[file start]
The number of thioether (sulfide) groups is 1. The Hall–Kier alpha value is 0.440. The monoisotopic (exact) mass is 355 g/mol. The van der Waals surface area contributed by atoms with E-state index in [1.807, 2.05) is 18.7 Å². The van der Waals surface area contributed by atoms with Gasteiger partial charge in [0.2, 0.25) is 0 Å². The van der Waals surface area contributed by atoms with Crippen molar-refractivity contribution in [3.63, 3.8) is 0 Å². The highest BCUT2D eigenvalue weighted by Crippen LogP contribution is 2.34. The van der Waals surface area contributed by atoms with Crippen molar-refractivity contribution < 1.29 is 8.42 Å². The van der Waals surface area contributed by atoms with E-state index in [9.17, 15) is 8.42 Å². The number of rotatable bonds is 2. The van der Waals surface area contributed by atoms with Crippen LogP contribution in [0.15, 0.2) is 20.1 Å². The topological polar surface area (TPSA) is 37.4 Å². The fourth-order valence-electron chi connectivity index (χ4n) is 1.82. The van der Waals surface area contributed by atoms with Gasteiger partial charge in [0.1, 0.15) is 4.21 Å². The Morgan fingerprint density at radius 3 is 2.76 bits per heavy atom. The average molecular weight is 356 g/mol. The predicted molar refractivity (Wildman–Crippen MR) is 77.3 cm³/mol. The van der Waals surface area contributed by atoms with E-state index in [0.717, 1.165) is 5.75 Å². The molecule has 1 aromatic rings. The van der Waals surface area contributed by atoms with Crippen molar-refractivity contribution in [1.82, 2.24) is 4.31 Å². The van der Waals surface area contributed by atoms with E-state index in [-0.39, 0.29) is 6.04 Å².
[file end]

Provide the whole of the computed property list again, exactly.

The number of thioether (sulfide) groups is 1. The Hall–Kier alpha value is 0.440. The monoisotopic (exact) mass is 355 g/mol. The van der Waals surface area contributed by atoms with E-state index in [1.807, 2.05) is 18.7 Å². The van der Waals surface area contributed by atoms with Gasteiger partial charge in [0.2, 0.25) is 0 Å². The van der Waals surface area contributed by atoms with Crippen molar-refractivity contribution in [3.63, 3.8) is 0 Å². The highest BCUT2D eigenvalue weighted by Crippen LogP contribution is 2.34. The van der Waals surface area contributed by atoms with Crippen molar-refractivity contribution < 1.29 is 8.42 Å². The van der Waals surface area contributed by atoms with E-state index in [9.17, 15) is 8.42 Å². The number of rotatable bonds is 2. The van der Waals surface area contributed by atoms with Crippen LogP contribution in [0.15, 0.2) is 20.1 Å². The topological polar surface area (TPSA) is 37.4 Å². The fourth-order valence-electron chi connectivity index (χ4n) is 1.82. The van der Waals surface area contributed by atoms with Gasteiger partial charge in [0.1, 0.15) is 4.21 Å². The Morgan fingerprint density at radius 3 is 2.76 bits per heavy atom. The average molecular weight is 356 g/mol. The predicted molar refractivity (Wildman–Crippen MR) is 77.3 cm³/mol. The van der Waals surface area contributed by atoms with E-state index in [0.717, 1.165) is 5.75 Å². The molecule has 1 aromatic rings. The van der Waals surface area contributed by atoms with Crippen molar-refractivity contribution in [1.82, 2.24) is 4.31 Å². The van der Waals surface area contributed by atoms with E-state index in [-0.39, 0.29) is 6.04 Å².